BEIRUT, (Reuters) – Lebanon’s presidential election has been postponed from Nov. 12 to Nov. 21 to give rival leaders more time to break a deadlock over a consensus candidate, the parliament speaker said in a statement on Saturday. The delay provides perhaps one final chance for a deal but also indicates the difficulties facing domestic and international efforts led by France to resolve political crisis that is threatening the stability of Lebanon. The parliamentary session to elect a president had already been postponed twice. The term of pro-Syrian President Emile Lahoud expires on Nov. 23.
Electing a president is regarded as vital to resolving the year-old dispute that pits the Western-backed government of Prime Minister Fouad Siniora against the opposition led by the Syrian-backed Hezbollah.
The impasse has pushed Lebanon into its worst political crisis since the 1975-90 civil war and many Lebanese fear a failure to reach a deal could lead to two rival governments and bloodshed.
Speaker Nabih Berri’s statement said he had decided to delay the vote “to allow for more consultations on a consensus over the election of a president of the republic that symbolises the unity of the nation”.
Berri, also a Shi’ite Muslim opposition leader, and leader of the anti-Syrian majority coalition Saad al-Hariri, a Sunni, issued a joint statement calling on Maronite Christian Patriarch Nasrallah Sfeir to convene a meeting of Maronite leaders. They said the meeting should come up with a list of compromise candidates to run in the election.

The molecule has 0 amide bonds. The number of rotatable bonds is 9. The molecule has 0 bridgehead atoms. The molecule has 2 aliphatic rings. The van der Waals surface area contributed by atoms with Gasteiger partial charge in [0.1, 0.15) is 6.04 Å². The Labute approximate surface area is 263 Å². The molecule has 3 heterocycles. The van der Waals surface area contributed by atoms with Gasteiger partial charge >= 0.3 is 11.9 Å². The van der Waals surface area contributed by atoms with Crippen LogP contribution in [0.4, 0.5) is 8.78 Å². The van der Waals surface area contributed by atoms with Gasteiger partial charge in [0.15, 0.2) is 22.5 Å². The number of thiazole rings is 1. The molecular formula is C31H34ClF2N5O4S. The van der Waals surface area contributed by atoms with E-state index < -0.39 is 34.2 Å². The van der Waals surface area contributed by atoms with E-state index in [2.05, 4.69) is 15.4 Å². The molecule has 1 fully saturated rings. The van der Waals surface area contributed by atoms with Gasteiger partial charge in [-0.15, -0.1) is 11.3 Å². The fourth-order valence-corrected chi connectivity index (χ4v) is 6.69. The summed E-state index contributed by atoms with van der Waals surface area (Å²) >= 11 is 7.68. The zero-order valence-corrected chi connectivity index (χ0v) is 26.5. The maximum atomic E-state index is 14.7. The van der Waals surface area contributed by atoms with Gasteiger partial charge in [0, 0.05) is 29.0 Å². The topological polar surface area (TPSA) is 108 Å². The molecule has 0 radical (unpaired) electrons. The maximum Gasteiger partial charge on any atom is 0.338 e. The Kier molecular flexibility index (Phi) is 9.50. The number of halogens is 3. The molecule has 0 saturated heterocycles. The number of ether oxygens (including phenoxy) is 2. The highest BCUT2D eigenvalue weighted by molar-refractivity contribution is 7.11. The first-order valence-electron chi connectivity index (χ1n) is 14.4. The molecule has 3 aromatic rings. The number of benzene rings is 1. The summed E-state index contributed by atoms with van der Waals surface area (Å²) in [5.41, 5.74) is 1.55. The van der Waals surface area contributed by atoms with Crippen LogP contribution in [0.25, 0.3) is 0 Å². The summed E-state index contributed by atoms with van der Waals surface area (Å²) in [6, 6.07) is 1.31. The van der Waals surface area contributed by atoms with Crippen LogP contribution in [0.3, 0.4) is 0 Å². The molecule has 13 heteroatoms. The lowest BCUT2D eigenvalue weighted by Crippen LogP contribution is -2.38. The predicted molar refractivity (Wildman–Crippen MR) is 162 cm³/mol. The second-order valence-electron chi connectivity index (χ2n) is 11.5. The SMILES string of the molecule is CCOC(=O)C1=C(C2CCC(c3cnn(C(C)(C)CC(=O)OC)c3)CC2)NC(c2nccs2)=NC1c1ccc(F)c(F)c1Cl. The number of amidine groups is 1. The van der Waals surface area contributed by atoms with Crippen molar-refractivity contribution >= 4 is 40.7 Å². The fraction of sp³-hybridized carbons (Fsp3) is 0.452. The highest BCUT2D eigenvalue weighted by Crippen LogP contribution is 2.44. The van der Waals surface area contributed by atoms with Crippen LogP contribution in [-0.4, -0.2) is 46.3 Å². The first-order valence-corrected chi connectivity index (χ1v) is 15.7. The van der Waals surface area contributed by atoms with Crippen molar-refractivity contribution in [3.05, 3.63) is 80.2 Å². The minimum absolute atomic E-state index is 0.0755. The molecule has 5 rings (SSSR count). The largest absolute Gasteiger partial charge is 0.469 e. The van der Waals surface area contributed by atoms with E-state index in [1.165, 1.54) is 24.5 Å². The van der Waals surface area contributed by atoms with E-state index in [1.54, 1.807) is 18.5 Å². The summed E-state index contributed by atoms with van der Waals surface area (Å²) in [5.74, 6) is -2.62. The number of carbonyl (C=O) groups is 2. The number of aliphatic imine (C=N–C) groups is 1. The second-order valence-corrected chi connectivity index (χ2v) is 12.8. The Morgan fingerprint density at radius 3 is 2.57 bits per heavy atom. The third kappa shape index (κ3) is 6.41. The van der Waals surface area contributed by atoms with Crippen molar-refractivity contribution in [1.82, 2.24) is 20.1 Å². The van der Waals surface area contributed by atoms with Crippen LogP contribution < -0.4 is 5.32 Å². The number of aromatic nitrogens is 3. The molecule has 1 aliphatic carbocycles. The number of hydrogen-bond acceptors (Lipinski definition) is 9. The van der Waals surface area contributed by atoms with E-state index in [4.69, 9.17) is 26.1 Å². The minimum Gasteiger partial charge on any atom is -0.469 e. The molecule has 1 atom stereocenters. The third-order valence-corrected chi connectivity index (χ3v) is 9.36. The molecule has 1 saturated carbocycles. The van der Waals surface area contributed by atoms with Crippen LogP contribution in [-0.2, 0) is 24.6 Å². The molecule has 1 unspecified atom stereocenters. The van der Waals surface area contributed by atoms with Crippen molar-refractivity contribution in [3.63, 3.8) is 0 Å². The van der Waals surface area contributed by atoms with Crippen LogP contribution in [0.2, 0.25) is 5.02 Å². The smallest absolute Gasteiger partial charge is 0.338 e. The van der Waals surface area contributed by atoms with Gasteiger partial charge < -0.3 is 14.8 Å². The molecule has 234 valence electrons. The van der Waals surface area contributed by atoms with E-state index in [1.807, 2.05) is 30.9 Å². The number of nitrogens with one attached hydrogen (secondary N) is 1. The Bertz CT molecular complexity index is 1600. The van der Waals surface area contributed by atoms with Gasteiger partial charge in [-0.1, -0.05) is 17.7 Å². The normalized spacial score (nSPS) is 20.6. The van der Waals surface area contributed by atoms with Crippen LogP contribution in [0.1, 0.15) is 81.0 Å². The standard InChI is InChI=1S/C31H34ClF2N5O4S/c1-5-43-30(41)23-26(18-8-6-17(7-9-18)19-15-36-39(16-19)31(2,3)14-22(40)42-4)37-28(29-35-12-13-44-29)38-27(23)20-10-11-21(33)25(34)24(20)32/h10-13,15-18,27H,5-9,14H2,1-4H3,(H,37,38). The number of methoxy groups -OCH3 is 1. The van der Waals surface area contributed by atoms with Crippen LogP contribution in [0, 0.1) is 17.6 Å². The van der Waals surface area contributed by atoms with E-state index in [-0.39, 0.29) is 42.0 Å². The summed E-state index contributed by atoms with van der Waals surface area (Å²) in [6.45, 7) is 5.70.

The Maronite leaders are fiercely divided over the election with both camps fielding their own candidates. The president should be a Maronite in line with Lebanon’s sectarian power-sharing system.
A French envoy visited Beirut on Friday and held separate talks with rival leaders in a last-ditch effort to help resolve the standoff.
Claude Gueant, French President Nicolas Sarkozy’s chief of staff, left Lebanon late on Friday after talks with Sfeir, Berri, Siniora and Hariri. He said French Foreign Minister Bernard Kouchner would visit Lebanon next week.
Political sources said Gueant had achieved little progress but expected him to also return to Beirut next week.
In a meeting with Sarkozy this week, U.S. President George W. Bush said he backed the French president’s efforts to bring about a democratic election before Lahoud’s term expires.
Opposition MPs first boycotted a parliament session in September to prevent the required two-thirds quorum for a vote.
Leading members of the governing coalition have said their MPs, who have a slim parliamentary majority, have the right to gather in Lahoud’s final 10 days in power to elect a president without the two-thirds quorum. Hezbollah has said such a move would be tantamount to a coup.
Gueant and Sarkozy’s top diplomatic adviser, Jean-David Levitte, met Syrian President Bashar al-Assad earlier this week, the highest ranking French officials to visit Syria since the 2005 assassination of former Lebanese premier Rafik al-Hariri.
Leading anti-Syrian figures blame Syria for the killing.
France has been a vocal Western critic of Syria’s alleged meddling in Lebanon’s affairs. Syria denies both accusations and says stability in neighbouring Lebanon is in its interest.